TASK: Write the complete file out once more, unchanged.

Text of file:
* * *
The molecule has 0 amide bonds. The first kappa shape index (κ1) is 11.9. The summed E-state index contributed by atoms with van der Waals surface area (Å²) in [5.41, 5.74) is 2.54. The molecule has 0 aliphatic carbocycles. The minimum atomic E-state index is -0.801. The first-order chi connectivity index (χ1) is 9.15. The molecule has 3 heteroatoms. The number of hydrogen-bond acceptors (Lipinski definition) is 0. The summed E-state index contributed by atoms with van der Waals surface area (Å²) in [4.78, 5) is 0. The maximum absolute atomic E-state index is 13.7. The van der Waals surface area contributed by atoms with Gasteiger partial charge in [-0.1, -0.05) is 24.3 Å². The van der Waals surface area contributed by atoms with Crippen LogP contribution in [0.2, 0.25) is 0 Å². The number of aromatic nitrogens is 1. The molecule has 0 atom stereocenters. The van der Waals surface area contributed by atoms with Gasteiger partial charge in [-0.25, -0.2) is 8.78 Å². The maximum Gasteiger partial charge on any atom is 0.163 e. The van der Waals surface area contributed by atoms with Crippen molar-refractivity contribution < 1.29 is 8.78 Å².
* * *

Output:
The molecule has 0 amide bonds. The first kappa shape index (κ1) is 11.9. The summed E-state index contributed by atoms with van der Waals surface area (Å²) in [5.41, 5.74) is 2.54. The molecule has 0 aliphatic carbocycles. The minimum atomic E-state index is -0.801. The first-order chi connectivity index (χ1) is 9.15. The molecule has 3 heteroatoms. The number of hydrogen-bond acceptors (Lipinski definition) is 0. The summed E-state index contributed by atoms with van der Waals surface area (Å²) in [4.78, 5) is 0. The maximum absolute atomic E-state index is 13.7. The van der Waals surface area contributed by atoms with Gasteiger partial charge in [-0.1, -0.05) is 24.3 Å². The van der Waals surface area contributed by atoms with Crippen LogP contribution in [0.2, 0.25) is 0 Å². The number of aromatic nitrogens is 1. The molecule has 0 atom stereocenters. The van der Waals surface area contributed by atoms with Gasteiger partial charge in [-0.25, -0.2) is 8.78 Å². The maximum Gasteiger partial charge on any atom is 0.163 e. The van der Waals surface area contributed by atoms with Crippen molar-refractivity contribution < 1.29 is 8.78 Å².